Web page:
Costa Rica is home to 4% of the biodiversity on our planet, many scientists have moved to Costa Rica to use it as their home base to do their studies. In 2015 Costa Rica finished the year using 99% renewable energy. The geological formation and the commitment to make good use of natural resources is how this has been accomplished.
As a naturalist guide for the last 15 years I have visited a great many locations and here are my tips for the best locations for science trips in Costa Rica:
La Fortuna: La Fortuna in San Carlos, northern Costa Rica is home to one of the most famous volcanoes in the planet. Arenal Volcano is an active volcano with a beautiful conical shape. The volcano is studied and monitored constantly, with equipment placed around the volcano and in observatories. La Fortuna is also home to the largest man made lake in Central America. Lake Arenal covers 64 square miles and produces about 40% of the power for Costa Rica. Visiting the lake is a great experience, especially because it was so well designed that it looks natural.
Rincon de La vieja National Park: This area is great to study secondary activity of volcanoes. In the most visited trail in the park, students can get to see different types of fumaroles with steam coming out of rocky areas, small lagoons and mud pools. This shows students in a natural setting, how awesome nature can be. The forest in the park is a transitional forest between a Tropical Dry Forest and a Tropical Cloud forest, a beautiful forest with trees that look like taken from a Disney movie or from The Lord of the Rings trilogy. Rincon de la vieja volcano produces so much steam that the largest Geothermal Plant in the country was built very near the park. Also between Rincon de la vieja and Miravalles Volcano, groups can visit the largest windmill farm in Costa Rica. This location definitely has a lot to offer science groups.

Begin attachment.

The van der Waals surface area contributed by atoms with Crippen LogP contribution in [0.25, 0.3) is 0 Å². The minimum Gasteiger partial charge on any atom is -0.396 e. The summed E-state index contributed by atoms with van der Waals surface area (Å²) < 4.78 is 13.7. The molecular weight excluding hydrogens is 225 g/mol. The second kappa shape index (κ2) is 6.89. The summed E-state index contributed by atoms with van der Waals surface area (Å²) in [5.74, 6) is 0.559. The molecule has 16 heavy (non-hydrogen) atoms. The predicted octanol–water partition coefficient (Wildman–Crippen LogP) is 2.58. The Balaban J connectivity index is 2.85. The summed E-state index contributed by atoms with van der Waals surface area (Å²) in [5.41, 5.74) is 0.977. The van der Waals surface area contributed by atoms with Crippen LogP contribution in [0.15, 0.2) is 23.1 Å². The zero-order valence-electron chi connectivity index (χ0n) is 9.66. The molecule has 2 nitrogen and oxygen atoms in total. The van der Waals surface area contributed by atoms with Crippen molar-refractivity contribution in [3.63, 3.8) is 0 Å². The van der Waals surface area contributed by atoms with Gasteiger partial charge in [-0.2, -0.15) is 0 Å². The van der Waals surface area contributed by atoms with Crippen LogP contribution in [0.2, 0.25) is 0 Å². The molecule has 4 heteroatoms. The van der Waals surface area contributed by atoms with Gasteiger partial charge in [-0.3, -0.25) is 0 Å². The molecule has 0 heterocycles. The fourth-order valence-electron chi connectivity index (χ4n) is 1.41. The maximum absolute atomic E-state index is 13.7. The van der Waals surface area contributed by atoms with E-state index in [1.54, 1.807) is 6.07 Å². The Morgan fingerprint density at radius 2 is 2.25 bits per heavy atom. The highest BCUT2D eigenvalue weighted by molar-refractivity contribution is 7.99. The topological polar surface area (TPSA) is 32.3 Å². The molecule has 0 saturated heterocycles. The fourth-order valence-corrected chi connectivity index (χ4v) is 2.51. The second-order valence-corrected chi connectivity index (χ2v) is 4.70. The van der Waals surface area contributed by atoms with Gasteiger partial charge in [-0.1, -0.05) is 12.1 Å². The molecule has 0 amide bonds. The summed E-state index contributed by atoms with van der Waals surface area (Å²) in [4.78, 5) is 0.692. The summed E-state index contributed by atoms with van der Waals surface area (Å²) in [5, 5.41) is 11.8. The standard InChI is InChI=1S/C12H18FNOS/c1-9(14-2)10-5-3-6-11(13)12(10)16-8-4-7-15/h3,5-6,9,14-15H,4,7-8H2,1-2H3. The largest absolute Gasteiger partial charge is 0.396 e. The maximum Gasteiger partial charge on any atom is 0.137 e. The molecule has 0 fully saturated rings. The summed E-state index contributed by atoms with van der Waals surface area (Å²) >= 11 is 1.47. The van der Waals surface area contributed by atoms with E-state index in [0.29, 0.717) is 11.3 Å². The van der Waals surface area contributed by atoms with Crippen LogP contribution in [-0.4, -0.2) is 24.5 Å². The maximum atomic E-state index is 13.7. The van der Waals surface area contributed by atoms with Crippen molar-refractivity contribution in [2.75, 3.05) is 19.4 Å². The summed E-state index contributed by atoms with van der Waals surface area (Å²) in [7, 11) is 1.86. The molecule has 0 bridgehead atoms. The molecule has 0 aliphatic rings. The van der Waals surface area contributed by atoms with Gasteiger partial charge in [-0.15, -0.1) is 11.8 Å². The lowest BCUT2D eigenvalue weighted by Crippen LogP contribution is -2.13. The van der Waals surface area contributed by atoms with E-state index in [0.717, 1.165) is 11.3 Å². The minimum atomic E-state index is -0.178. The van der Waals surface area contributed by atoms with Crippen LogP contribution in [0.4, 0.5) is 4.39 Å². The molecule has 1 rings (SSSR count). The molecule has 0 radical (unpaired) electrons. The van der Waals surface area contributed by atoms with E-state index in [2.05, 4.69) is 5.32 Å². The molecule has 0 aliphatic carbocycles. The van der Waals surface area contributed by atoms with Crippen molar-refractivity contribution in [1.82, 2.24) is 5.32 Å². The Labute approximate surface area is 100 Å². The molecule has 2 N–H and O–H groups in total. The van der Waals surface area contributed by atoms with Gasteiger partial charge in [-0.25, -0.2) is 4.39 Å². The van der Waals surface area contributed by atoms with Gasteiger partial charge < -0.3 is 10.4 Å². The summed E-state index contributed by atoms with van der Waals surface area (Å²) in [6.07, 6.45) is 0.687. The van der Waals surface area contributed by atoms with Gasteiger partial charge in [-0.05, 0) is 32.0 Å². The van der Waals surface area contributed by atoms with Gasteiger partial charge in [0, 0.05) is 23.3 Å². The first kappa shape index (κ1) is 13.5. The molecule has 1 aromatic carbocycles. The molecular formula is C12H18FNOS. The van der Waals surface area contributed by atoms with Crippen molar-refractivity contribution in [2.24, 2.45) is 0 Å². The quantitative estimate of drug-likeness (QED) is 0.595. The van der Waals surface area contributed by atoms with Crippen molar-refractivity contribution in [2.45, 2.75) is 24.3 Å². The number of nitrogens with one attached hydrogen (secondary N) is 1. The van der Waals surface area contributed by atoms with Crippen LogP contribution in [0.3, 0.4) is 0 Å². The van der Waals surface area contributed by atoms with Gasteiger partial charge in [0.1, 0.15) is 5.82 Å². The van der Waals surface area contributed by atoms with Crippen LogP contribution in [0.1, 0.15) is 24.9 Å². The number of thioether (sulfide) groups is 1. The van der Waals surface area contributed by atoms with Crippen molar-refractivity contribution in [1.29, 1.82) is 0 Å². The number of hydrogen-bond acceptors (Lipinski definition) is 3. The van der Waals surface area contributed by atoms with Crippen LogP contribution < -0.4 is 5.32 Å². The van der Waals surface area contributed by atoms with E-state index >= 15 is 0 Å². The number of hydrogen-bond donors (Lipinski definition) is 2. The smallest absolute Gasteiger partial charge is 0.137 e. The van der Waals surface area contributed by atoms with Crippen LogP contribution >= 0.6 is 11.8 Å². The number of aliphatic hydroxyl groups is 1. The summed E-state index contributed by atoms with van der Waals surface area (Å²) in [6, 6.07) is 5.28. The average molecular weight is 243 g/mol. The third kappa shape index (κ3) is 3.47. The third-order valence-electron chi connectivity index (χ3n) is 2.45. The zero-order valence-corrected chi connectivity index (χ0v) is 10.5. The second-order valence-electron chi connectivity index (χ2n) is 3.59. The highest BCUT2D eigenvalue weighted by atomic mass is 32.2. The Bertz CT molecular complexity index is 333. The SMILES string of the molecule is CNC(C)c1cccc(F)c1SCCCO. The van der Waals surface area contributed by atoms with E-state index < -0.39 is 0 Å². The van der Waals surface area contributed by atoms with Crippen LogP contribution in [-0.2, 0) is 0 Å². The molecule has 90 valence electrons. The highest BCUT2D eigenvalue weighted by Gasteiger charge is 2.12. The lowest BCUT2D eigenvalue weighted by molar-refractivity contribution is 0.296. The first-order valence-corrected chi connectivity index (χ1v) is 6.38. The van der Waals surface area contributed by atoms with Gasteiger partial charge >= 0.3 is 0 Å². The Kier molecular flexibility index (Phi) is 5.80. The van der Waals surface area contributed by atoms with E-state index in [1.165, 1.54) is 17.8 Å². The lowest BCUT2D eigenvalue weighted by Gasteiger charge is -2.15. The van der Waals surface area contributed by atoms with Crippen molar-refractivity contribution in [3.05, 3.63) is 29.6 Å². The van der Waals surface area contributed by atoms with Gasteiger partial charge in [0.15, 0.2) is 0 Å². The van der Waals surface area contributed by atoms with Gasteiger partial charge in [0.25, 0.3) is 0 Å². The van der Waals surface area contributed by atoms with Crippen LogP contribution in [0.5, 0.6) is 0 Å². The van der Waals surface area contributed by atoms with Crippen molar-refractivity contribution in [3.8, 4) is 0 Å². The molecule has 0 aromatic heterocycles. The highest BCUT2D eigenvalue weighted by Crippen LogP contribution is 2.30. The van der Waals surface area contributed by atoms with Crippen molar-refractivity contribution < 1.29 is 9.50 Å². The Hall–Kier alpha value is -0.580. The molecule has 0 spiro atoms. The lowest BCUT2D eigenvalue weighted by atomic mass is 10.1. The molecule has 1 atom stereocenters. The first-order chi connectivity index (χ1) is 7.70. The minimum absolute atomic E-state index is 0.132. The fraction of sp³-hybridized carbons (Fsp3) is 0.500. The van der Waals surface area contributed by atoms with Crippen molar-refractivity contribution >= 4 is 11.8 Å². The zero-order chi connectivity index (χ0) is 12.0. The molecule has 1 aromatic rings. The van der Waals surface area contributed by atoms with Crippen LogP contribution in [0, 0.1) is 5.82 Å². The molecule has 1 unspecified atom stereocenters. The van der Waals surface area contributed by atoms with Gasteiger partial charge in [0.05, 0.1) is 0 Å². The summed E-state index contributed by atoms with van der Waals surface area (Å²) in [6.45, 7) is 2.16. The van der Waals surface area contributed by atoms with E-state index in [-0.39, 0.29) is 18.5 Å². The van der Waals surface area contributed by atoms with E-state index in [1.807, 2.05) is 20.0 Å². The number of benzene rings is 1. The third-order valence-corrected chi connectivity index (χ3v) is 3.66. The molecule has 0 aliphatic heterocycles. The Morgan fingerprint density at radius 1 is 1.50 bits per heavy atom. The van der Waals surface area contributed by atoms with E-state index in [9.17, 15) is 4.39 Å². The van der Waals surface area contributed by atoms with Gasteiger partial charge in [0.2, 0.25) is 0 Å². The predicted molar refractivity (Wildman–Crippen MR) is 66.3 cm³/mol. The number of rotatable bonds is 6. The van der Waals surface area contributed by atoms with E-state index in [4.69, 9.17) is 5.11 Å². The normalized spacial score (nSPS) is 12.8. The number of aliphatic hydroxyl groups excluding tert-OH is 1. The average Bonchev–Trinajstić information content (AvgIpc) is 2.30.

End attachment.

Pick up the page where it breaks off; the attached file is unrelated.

Sarapiqui Area: Sarapiqui is a Tropical Rain Forest area; considered a highlight for birdwatchers that visit the area. I´m going to focus in two locations in Sarapiqui: The first one is La Tirimbina Biological reserve. Tirimbina was managed for about 40 years by the Milwaukee Public Museum. In 1986 the museum used La Tirimbina as their basis for their exhibition called Exploring Life on Earth. The Reserve combines the studies on the rainforest, bats, and snakes along with the growth of cocoa or the chocolate plant. The second place in the Sarapiqui area with great educational interest is La Selva Tropical station, considered the most studied tropical forest in the world. La Selva is managed by The Organization for Tropical Studies (OTS). OTS is a non-profit organization of more than 50 universities, institutes and different organizations dedicated to research around the world. The reserve has 3900 acres of protected land and has a trail system of over 50km that allows one to visit different types of habitats without having to leave the property.
Tortuguero National Park: This is The “Costa Rican Amazon”, as it is a combination of more than 100km of canals, rivers and lagoons all navigable in a Tropical Rain Forest habitat. You are guaranteed to see wildlife as there are three species of monkeys, two species of sloth, caimans, crocodiles and many variety of birds. But probably what makes Tortuguero a world famous attraction is the fact that the beach is the most important nesting place in the Northern Hemisphere for the Green sea turtle The Sea Turtle Conservancy is an organization that, along with the National Park, have made big efforts in the conservation of the sea turtles by getting the community involved and helping directly with the study and conservation of sea turtles. During the nesting season it is common to see the female turtles nesting and laying eggs on the beach.
Costa Rica has a lot of great educational locations and a lot enthusiastic guides and scientists ready to share their knowledge.
Paulo Segura ● Appleseed Expeditions Guide